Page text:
Dahlia ‘Magenta Star’
Featuring bright pink petals in flat, single form and a fringy gold rim around its center, this dahlia has a small bloom size at 4 inches, but a very tall stature. Reaching heights of 5-6 feet with stems and foliage reading dark purple to bronze, this plant makes a great backdrop in mixed borders. Its open center attracts bees and butterflies.
Dahlia ‘Jersey Beauty’
Formal and showy with 6-8 inch double blooms in true pink, this one is a Dahlia snob favorite. With prolific blooms topping sturdy, 5-foot stems, ‘Jersey Beauty’ stands up well to frequent cutting and keeps sending up new flowers all season long.
Dahlia ‘Mary’s Jomanda’
A ball form dahlia with tubular petals on 4-inch round magenta heads, this cultivar has a bushy form and dark foliage with stems that top out at 4 feet. Use it to take up space in mixed borders or give it the spotlight in a patio pot. This one is a classic.
Eliciting feelings of purity and innocence, white dahlias are a wedding-day favorite for obvious reasons. They also provide a nice clean backdrop for their more flamboyant dahlia relatives. Bright and clean without stealing the show, they come in a broad range of shapes and sizes, each with its own distinct personality.
Double blooms on this cactus-form dahlia are grand at 8-10 inches wide and demand to be appreciated. Crisp white blossoms radiate out from green/yellow centers and sit atop 4-foot stems. With an extra-long vase life, this one is a natural choice for the cutting garden. When grown in the backs of borders, Dahlia ‘Verda’ can have a picket-fence-like effect.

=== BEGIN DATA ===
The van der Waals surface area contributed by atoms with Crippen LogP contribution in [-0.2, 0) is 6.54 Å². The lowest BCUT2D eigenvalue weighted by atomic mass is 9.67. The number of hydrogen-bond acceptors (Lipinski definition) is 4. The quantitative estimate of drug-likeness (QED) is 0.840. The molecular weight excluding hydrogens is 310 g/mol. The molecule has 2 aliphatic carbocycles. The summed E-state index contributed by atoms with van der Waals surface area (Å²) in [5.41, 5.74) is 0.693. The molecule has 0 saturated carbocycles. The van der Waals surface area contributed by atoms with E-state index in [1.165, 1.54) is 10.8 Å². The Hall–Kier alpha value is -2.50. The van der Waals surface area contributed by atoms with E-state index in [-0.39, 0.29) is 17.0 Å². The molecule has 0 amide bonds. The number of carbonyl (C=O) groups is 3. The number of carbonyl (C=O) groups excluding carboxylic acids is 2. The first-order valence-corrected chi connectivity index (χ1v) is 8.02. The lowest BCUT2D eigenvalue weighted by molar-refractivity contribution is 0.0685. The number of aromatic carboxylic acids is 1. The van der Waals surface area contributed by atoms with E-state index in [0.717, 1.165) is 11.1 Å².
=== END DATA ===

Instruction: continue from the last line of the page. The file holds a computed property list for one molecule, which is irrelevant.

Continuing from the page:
Dahlia ‘Honka White’
Thin, pointy petals fan out like a pinwheel in this star-form dahlia cultivar. Delicate and charming with a bright yellow center, this is a pollinator favorite and has a more subtle presence in the garden. Blooms reach four inches and stems about 2 feet. Use in middle border locations or patio pots.
Dahlia ‘Small World’
This miniature pompon dahlia features petite white blooms that max out at 2 inches and read yellow in the center. With stem heights of just 12-18 inches, this is one of the smallest dahlia cultivars and does particularly well in border fronts. A prolific bloomer that holds up well in a vase, ‘Small World’ makes a nice accent flower in a small bouquet or centerpiece.
Dahlia ‘White Perfection’
Creamy and dreamy with multiple layers of quilled white petals, this dinnerplate champion delivers 10-inch blooms long into the fall. At heights of 4 feet, these oversized beauties are good anchors for the mixed bed and hold up surprisingly well in the rain. These blooms can often be found floating in posh pools or ponds.